Sterne, Jonathan A.C.; Harbord, Roger M.. 
Funnel plots are a visual tool for investigating publication and other bias in metaanalysis. They are simple scatterplots of the treatment effects estimated from individual studies (horizontal axis) against a measure of study size (vertical axis). The name “funnel plot” is based on the precision in the estimation of the underlying treatment effect increasing as the sample size of component studies increases. Therefore, in the absence of bias, results from small studies will scatter widely at the bottom of the graph, with the spread narrowing among larger studies. Publication bias (the association of publication probability with the statistical significance of study results) may lead to asymmetrical funnel plots. It is, however, important to realize that...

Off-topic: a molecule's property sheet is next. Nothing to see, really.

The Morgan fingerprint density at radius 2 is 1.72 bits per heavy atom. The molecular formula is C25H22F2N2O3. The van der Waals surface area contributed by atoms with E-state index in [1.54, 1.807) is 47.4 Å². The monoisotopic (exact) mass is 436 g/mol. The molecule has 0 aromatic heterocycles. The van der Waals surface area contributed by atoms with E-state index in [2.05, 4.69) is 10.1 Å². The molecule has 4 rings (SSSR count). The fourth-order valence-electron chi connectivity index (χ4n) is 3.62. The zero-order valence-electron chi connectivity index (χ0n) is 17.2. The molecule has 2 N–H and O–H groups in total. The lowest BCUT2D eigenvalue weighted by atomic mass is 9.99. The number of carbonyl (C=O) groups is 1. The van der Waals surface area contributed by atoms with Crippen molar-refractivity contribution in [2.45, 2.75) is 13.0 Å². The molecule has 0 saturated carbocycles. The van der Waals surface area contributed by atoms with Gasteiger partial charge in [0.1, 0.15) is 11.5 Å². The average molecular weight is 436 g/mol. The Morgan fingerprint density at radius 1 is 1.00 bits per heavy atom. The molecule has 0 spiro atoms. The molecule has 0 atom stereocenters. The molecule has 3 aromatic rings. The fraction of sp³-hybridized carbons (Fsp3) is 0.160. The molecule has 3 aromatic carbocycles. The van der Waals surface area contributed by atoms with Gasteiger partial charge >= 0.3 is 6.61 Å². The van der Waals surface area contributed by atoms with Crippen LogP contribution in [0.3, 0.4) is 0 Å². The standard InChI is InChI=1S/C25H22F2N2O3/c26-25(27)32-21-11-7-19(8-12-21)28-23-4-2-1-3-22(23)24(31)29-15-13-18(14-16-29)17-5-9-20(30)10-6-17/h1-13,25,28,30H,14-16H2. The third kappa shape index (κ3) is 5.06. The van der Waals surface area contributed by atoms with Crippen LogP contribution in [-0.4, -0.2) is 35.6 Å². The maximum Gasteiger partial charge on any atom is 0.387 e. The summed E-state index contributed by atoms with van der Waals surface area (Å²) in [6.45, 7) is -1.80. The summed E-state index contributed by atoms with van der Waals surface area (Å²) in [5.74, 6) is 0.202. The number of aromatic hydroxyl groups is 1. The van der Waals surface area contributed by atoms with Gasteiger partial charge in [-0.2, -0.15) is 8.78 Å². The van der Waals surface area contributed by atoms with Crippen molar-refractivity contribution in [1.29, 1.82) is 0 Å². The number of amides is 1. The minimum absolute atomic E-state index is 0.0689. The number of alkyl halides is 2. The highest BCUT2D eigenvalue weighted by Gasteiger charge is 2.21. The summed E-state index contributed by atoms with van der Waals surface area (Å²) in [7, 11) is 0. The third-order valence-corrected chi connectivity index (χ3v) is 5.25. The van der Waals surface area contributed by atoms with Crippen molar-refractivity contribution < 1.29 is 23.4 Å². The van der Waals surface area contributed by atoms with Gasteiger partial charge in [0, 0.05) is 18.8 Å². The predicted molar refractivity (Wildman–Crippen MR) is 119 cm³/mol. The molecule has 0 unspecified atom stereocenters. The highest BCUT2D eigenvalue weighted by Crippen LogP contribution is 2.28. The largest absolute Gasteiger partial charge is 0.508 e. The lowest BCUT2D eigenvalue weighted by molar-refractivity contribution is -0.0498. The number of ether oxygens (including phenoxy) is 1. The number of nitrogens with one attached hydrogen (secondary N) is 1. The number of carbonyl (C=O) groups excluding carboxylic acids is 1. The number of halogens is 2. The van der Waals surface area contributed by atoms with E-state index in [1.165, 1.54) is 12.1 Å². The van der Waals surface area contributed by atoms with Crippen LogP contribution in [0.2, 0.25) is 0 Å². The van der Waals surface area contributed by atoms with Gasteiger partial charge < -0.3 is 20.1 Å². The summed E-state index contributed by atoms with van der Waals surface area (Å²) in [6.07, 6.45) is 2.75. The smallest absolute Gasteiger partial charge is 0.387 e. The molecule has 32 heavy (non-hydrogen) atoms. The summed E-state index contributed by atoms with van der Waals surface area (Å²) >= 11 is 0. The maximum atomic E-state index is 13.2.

Tipo: Journal Article 
Palavraschave: Metafunnel; Funnel plots; Metaanalysis; Publication bias; Smallstudy effects; Research Methods/ Statistical Methods. 
Ano: 2004 
URL: http://purl.umn.edu/116233 
 


Harris, Ross J.; Bradburn, Michael J.; Deeks, Jonathan J.; Harbord, Roger M.; Altman, Douglas G.; Sterne, Jonathan A.C.. 
This article describes updates of the metaanalysis command metan and options that have been added since the command’s original publication (Bradburn, Deeks, and Altman, metan — an alternative metaanalysis command, Stata Technical Bulletin Reprints, vol. 8, pp. 86–100). These include version 9 graphics with flexible display options, the ability to metaanalyze precalculated effect estimates, and the ability to analyze subgroups by using the by() option. Changes to the output, saved variables, and saved results are also described. 
Tipo: Article 
Palavraschave: Metan; Metaanalysis; Forest plot; Research Methods/ Statistical Methods. 
Ano: 2008 
URL: http://purl.umn.edu/120926